Dying to let go

the child still lives in her mind,
the child that she was, who got left behind.
the idealised scene displays multiple shades of green,
with buttercup highlights: pale blue sky, not a dead leaf in sight –
and she in primrose dress, though she remembers she always wore jeans,
cartwheeling across the field, racing to the stream, leaping,
living life, not knowing it wasn’t for keeping.

she breathes the cycle of the days
from wracking pain to morphine haze
and all the moments in between
inside her brain, by all unseen.

she regrets all her wasted years
her fears, the cowardice, the helpless tears
when she learned that adult decisions could be too difficult
to do more than contemplate, that she was incapable of being brave,
and shame hits her in waves, guilt for the children she didn’t save
failing to walk with them, though the door and far away.
it haunts her, and she will take it to the grave.

she breathes the cycle of the days
from wracking pain to morphine haze
and all the moments in between
inside her brain, by all unseen.

from wake of day to wake of day
to wake of day again, she sleeps, she wakes,
and in those breaks between the pain, she aches
to change the past, to break the chain, to take back time
to childhood days, to be the way she should have been,
could have been, if they had been, if she had been –
then morphine dreams replace the ache,
and heaven seems to take their place
she sinks into their wam embrace,
she sleeps, she wakes,
she thinks again
she feels the pain
then sleeps
again

she breathes the cycle of the days
from wracking pain to morphine haze
and all the moments in between
inside her brain, by all unseen.

and when her children shed a tear she smiles her smile from ear to ear,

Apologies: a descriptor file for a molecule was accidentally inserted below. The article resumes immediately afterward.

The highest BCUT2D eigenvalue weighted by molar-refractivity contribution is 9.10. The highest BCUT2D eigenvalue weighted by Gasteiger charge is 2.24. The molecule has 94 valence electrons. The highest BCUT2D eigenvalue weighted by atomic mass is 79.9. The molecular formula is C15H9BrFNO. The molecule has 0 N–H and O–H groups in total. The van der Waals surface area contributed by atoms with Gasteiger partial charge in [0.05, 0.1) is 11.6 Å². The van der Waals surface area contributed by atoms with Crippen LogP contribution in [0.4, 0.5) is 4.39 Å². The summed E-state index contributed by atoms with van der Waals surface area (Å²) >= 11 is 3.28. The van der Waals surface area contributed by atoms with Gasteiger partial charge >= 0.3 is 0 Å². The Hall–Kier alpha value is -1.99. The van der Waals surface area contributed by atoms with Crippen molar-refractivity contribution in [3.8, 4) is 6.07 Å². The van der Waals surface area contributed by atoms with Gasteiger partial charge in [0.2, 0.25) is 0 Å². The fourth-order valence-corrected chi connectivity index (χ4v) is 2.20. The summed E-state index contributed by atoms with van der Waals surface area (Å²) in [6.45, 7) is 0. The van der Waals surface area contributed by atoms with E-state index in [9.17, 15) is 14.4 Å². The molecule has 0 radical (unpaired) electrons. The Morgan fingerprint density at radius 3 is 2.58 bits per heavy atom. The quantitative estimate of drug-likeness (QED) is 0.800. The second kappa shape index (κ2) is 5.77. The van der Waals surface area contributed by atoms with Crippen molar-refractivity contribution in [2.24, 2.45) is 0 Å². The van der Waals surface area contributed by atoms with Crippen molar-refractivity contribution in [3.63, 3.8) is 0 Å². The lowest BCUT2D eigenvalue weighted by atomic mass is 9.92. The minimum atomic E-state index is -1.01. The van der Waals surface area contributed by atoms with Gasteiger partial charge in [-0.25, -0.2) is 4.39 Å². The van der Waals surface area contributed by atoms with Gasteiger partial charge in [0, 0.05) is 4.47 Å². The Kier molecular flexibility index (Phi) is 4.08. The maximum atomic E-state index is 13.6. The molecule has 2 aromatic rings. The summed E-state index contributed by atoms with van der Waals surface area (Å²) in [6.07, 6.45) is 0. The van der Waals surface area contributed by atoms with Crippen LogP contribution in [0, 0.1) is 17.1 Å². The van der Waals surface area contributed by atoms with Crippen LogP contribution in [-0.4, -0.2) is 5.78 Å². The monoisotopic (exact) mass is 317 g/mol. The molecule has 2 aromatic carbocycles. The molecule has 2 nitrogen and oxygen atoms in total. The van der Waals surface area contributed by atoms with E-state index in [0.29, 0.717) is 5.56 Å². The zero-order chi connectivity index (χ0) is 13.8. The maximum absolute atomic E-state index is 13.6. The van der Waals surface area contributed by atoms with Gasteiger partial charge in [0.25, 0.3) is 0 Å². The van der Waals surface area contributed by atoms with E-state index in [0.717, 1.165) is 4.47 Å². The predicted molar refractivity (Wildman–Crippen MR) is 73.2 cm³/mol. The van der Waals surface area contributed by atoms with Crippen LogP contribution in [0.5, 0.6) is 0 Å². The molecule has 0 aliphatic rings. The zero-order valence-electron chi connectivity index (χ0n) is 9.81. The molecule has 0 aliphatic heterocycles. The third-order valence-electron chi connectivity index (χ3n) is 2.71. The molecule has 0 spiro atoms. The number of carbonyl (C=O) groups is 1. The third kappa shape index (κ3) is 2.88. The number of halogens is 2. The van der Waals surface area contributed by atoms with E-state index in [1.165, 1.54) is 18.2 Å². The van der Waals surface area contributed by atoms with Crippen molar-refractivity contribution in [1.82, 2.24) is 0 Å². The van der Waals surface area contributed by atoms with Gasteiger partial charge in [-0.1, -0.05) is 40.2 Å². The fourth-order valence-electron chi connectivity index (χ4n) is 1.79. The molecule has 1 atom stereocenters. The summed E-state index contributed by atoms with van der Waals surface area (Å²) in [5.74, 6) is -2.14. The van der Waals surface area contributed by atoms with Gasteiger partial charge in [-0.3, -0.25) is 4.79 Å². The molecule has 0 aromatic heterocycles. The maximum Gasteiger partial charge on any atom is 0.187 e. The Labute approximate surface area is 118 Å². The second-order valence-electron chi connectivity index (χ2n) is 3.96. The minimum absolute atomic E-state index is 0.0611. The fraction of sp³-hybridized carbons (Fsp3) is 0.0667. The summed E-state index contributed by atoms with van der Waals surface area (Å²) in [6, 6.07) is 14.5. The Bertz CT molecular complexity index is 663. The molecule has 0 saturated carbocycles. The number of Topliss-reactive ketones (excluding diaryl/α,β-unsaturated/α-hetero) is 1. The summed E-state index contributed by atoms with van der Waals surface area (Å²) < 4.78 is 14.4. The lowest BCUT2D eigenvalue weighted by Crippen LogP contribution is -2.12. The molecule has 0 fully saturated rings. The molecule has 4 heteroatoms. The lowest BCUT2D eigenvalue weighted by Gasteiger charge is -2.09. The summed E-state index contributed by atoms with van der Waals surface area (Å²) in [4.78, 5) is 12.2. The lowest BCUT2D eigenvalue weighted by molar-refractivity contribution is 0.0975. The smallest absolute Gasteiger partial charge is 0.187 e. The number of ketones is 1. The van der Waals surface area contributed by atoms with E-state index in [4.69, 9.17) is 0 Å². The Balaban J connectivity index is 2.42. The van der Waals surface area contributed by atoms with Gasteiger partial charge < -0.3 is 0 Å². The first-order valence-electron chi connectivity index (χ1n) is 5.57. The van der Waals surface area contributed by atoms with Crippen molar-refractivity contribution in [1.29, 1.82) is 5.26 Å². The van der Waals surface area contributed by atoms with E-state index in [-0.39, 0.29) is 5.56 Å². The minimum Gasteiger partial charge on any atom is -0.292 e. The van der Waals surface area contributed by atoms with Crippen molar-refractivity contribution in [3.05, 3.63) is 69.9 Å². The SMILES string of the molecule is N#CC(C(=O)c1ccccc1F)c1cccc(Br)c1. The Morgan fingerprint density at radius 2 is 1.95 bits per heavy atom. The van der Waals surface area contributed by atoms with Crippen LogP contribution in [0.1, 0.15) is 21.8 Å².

and says don’t fret, I’ll soon be gone and you’ll be better on your own,
while to her siblings all she’ll say is I’ll be off, I’m on my way.
I’d follow you but you’re too slow, I couldn’t wait for you to go.
I’m off to find a sunny place where I may never lose a race.

she breathes the cycle of the days
from wracking pain to morphine haze
and all the moments in between
inside her brain, by all unseen.

©Jane Paterson Basil

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11 thoughts on “Dying to let go

  1. Greetings from California! I’m bored to death at work so I decided to
    check out your site on my iphone during lunch break. I love the info you present here and can’t wait to take a look when I get
    home. I’m amazed at how fast your blog loaded on my cell phone ..
    I’m not even using WIFI, just 3G .. Anyways, wonderful blog!

    Like

  2. Sad, Jane. The lay out of the poem is visually very effective. I don’t know how to do that, but I gather it’s through HTML. I barely now wkhat it stands for let alone how to use it ! xxxx

    Liked by 1 person

    1. It’s not HTML – although I have used HTML for poems in the past.. If you look at the toolbar on Visual, you’ll see three icons with horizontal lines – left, centre and right. You just highlight the bit you want in a different position and click the appropriate icon – and Bob’s your uncle (I wonder where that silly phrase comes from…) 🙂

      Liked by 1 person

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